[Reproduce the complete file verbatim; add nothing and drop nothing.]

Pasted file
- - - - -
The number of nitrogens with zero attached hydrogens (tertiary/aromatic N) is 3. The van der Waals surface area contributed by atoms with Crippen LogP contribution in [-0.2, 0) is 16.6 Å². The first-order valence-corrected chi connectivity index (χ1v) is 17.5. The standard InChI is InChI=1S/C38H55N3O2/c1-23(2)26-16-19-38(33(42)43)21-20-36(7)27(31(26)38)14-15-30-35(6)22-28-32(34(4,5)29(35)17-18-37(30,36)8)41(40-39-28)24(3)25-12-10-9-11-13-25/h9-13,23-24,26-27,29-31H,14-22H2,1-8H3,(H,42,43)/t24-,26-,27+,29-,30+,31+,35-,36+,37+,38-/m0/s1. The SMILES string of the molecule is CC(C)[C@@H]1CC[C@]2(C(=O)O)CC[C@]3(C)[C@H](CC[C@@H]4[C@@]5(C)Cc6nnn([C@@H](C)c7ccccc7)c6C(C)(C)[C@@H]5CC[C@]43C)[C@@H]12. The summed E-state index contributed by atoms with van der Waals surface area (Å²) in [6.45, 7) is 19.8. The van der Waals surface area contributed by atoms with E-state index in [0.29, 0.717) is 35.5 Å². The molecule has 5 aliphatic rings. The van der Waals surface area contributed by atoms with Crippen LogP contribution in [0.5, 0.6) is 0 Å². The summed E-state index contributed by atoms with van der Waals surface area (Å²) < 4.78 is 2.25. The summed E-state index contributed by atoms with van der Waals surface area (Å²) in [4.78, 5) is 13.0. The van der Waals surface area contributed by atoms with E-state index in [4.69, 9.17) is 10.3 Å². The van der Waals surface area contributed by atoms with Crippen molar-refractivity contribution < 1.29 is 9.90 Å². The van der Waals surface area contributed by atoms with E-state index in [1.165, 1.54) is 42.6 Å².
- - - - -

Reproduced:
The number of nitrogens with zero attached hydrogens (tertiary/aromatic N) is 3. The van der Waals surface area contributed by atoms with Crippen LogP contribution in [-0.2, 0) is 16.6 Å². The first-order valence-corrected chi connectivity index (χ1v) is 17.5. The standard InChI is InChI=1S/C38H55N3O2/c1-23(2)26-16-19-38(33(42)43)21-20-36(7)27(31(26)38)14-15-30-35(6)22-28-32(34(4,5)29(35)17-18-37(30,36)8)41(40-39-28)24(3)25-12-10-9-11-13-25/h9-13,23-24,26-27,29-31H,14-22H2,1-8H3,(H,42,43)/t24-,26-,27+,29-,30+,31+,35-,36+,37+,38-/m0/s1. The SMILES string of the molecule is CC(C)[C@@H]1CC[C@]2(C(=O)O)CC[C@]3(C)[C@H](CC[C@@H]4[C@@]5(C)Cc6nnn([C@@H](C)c7ccccc7)c6C(C)(C)[C@@H]5CC[C@]43C)[C@@H]12. The summed E-state index contributed by atoms with van der Waals surface area (Å²) in [6.45, 7) is 19.8. The van der Waals surface area contributed by atoms with E-state index in [0.29, 0.717) is 35.5 Å². The molecule has 5 aliphatic rings. The van der Waals surface area contributed by atoms with Crippen LogP contribution in [0.5, 0.6) is 0 Å². The summed E-state index contributed by atoms with van der Waals surface area (Å²) < 4.78 is 2.25. The summed E-state index contributed by atoms with van der Waals surface area (Å²) in [4.78, 5) is 13.0. The van der Waals surface area contributed by atoms with E-state index in [4.69, 9.17) is 10.3 Å². The van der Waals surface area contributed by atoms with Crippen molar-refractivity contribution < 1.29 is 9.90 Å². The van der Waals surface area contributed by atoms with E-state index in [1.165, 1.54) is 42.6 Å².